Many of you may have heard that The Centers for Medicare and Medicaid Services and Office of the National Coordinator for Health Information Technology held a “listening session” in Washington on May 3, 2013. The meeting was with stakeholders to discuss EHRs and billing. Hmmm…I bet many of you weren’t invited.
You may also have heard that The American Health Information Management Association is urging more research on the causes of higher levels of coding and reimbursement through the use of electronic health record. Sue Bowman, Senior Director of coding policy and compliance, has reiterated their view, “The extent to which EHRs have led to improper reimbursement is unclear. EHRs produce more complete and accurate documentation and this could be leading medical providers to seek reimbursement for services they have always been providing, but weren’t properly documenting before. Higher levels of reimbursement do not necessarily equate to fraud.” [Good for AHIMA to share this very important tidbit the government bean counters must have overlooked when they estimated disbursements from their mandated EHRs!]
I’ve written several articles on coding the past year, emphasizing the issues that will and are resulting from too complicated a coding system. Here's one you might like to check out. IDC-10 Codes, There's Got to Be a BETTER Way!
This latest round about coding is a perfect example of the documentation mess we're in, except in the reverse. Now physicians are getting accused of seeking higher reimbursements because their EHRs are allowing them to more accurately document all the services they are providing - which are legally billable, by the way! Look at this from the physician’s side: They have expensive EHRs they've been mandated to implement. Now they have a capability to document and bill for all their services that they probably missed billing in the past due to “user/billing errors.” Doesn't it make sense that they would bill for all the services they provided - thus helping them pay for their EHRs, employee training, lost productivity, etc? Wow, if you’re healthcare provider in today’s healthcare world, you’re placed in a position of being “damned if you do and damned if you don’t.”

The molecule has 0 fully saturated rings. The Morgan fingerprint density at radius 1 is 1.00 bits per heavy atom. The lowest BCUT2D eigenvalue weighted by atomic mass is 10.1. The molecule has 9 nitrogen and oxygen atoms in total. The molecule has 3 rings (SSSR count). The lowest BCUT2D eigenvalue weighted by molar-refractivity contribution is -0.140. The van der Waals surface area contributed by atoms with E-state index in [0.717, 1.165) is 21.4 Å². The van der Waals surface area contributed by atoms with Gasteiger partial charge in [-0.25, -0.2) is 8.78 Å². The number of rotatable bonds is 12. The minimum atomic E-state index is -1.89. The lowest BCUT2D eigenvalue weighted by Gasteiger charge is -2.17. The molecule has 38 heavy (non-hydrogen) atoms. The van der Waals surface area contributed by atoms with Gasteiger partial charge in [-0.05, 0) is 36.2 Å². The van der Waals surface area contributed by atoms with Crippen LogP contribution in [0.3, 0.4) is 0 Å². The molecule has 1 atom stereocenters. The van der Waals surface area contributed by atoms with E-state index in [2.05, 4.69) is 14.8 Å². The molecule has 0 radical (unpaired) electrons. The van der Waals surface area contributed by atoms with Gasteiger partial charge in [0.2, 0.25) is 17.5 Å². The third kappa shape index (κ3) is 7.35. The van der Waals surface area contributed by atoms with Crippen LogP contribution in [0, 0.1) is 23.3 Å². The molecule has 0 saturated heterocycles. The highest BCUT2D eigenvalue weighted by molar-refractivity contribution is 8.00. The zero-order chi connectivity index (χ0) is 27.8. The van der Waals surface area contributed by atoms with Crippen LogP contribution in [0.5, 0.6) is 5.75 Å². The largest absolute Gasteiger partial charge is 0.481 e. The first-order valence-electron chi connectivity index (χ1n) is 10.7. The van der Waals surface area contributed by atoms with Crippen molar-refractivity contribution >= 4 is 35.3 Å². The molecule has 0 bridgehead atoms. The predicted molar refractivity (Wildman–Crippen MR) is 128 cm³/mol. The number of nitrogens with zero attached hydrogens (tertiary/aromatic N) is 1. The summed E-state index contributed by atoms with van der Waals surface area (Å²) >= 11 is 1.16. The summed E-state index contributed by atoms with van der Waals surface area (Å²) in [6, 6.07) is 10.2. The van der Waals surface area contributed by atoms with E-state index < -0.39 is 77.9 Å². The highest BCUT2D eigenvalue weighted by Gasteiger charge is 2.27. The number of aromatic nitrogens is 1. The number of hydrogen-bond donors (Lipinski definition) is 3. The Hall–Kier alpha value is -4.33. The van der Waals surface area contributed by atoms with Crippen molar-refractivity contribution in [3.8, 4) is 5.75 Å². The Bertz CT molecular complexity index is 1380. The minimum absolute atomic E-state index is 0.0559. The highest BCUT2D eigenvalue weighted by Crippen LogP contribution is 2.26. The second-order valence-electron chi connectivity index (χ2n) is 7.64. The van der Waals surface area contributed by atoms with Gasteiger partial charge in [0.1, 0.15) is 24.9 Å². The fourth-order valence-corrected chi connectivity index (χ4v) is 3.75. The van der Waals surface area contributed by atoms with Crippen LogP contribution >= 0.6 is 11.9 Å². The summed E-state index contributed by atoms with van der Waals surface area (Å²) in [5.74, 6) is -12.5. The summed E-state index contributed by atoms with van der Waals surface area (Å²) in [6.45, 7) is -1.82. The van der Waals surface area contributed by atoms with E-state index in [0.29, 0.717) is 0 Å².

This reminds of our of complicated tax system. For those of us lucky enough to hire a good CPA, we can deduct everything coming to us, but those who can’t afford such professional services, you’re left to filing your taxes with only “street” knowledge that you’ve gathered over the years. And oh yeah, what you’ve learned may or may not be applicable to the newest tax rules, so you’re increasing your chances of being audited by the IRS.
Now back to Ms. Bowman... She’s recommending the development of a code of ethics for EHR vendors and users to design and use the system appropriately, guidelines to ensure features in an EHR are correctly used, development by CMS of a national set of coding guidelines for hospital reporting of emergency department and clinic visits, and education and training on coding with EHRs.
Forgive me, but on the vendor’s side, shouldn’t this be part of the licensing process for EHR software? There will always be some unscrupulous people in all professions, but is it necessary to make more laws to make sure docs are coding correctly? Remember, the new codes have increased from 13,000 to 55,000! Getting all the coding done correctly will be like finding a specific shell on the beach. There's a good chance you'll find the wrong shell? Coding accuracy will be a myth!
I would welcome dialog on the issue. It’s a big one for me and I’m hoping it gets you riled up a bit to!